Prince Edward is presented to court via his uncle, Edward Seymour, who also acts on behalf of the king to the Scottish prisoners in court, proposing a treaty and a marriage between Edward and the young Mary. He sweetens the deal with a pension and their release to return to Scotland.

We find out Charles and his wife have been leading mostly separate lives, which explains his general morose tone all season. He confides in Mary about the king's well being, as he can see the erratic behaviour and effects of Henry's jousting wound worsen over the years. But all this talk of war seems to be energizing the king.

Thomas Seymour introduces Catherine to Henry and continues to ask for the king's forgiveness of Latimer. But Henry sees through Thomas' true desires for Catherine. Henry meets Catherine privately and assures her there is no suspicion of treason against them. They have a very nice intimate conversion about marriage. He later sends Catherine gifts, which makes Latimer a bit curious and feeling as though he is dead already. Thomas is perhaps more jealous of these gifts, but Catherine doesn't welcome the king's advances at all given the fate of his past affections, and is in fact quite afraid.

The regent queen of Scotland grants permission to negotiate marriage between Mary and Edward. This brings a unity with the Scots that Henry strived for. At a formal ceremony Henry pledges to honour the treaty to wage war with France. Charles Brandon then presents the French ambassador with a formal intention of war against France.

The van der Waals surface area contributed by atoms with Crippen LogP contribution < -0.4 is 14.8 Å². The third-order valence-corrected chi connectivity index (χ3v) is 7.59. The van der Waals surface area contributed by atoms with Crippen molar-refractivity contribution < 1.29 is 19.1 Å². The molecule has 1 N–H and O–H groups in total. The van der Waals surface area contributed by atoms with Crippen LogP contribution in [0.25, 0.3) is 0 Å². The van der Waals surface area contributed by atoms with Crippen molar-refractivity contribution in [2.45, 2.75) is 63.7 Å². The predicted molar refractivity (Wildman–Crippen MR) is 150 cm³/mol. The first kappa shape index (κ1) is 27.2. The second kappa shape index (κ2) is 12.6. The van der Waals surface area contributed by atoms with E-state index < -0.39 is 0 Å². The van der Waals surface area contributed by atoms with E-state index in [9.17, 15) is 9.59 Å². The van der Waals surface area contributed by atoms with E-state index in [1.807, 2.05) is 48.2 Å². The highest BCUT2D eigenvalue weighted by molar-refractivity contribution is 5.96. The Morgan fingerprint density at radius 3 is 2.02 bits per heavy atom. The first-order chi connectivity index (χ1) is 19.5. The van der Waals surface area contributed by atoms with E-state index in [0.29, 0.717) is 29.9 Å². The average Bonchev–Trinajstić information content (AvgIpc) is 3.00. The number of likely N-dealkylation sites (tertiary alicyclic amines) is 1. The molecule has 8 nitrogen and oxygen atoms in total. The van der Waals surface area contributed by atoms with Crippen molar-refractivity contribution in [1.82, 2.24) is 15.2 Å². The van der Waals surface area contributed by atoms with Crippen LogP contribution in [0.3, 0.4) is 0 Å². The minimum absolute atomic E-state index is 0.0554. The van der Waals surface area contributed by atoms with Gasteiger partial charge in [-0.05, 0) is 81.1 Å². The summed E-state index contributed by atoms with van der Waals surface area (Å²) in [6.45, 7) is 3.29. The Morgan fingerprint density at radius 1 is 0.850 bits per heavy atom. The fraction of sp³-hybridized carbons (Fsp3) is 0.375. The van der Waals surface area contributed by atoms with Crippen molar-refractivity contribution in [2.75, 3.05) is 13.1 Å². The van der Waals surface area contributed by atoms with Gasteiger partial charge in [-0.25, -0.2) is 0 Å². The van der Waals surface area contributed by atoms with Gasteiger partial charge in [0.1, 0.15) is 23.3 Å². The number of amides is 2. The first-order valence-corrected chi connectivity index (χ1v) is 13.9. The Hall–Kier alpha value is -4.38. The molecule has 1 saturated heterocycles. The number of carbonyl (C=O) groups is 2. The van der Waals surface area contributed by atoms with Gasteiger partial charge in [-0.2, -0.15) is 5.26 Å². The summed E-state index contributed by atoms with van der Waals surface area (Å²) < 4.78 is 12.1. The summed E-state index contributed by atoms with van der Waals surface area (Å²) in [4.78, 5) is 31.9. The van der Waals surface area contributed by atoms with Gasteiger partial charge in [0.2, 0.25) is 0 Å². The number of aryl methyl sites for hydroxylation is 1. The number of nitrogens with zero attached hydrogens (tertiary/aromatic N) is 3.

Bishop Gardiner, upon being advised of the forthcoming catholic alliance, wants to purge the kingdom of Lutherans. He appears to be suspicious of Edward Seymour in particular. The bishop brings to light a nest of heretics among Henry's household, and Henry gives license to him to begin arrests as he sees fit. One of the accused seeks refuge with Edward Seymour and his wife, but he sends him away. The bishop wants him to give up Thomas' name under torture.

At a party that includes Catherine and his council, Henry dotes presents and attention on Catherine, much to Thomas' dismay. Henry then announces he's sending Thomas to Brussels on permanent assignment to the embassy. Later, Charles shares a drink with Henry, and asks if he's considering another marriage. Perhaps. Charles asks if he really wants another war. Henry is offended at any question of his manhood, whether it be marriage or battle.

Latimer dies, but despite the loving care of his wife, tells Catherine to go to hell on his deathbed. Edward Seymour is sent to Catherine to offer his majesty's hand in marriage after she has a suitable period of mourning.

We've got a clear set of camps now, with the reformist Seymours against Bishop Gardiner and his Catholic sympathizers. We get the persecution of the court musicians which seem to come out of left field given they weren't introduced before. That's the problem with the historical aspect of the series, in which actual events have to be dealt with, but new characters sometimes spring up without any warning or previous introduction simply to play against the main characters.

And that leads into the final marriage, which, from a dramatic standpoint, came perhaps a bit too quickly after last episode's execution.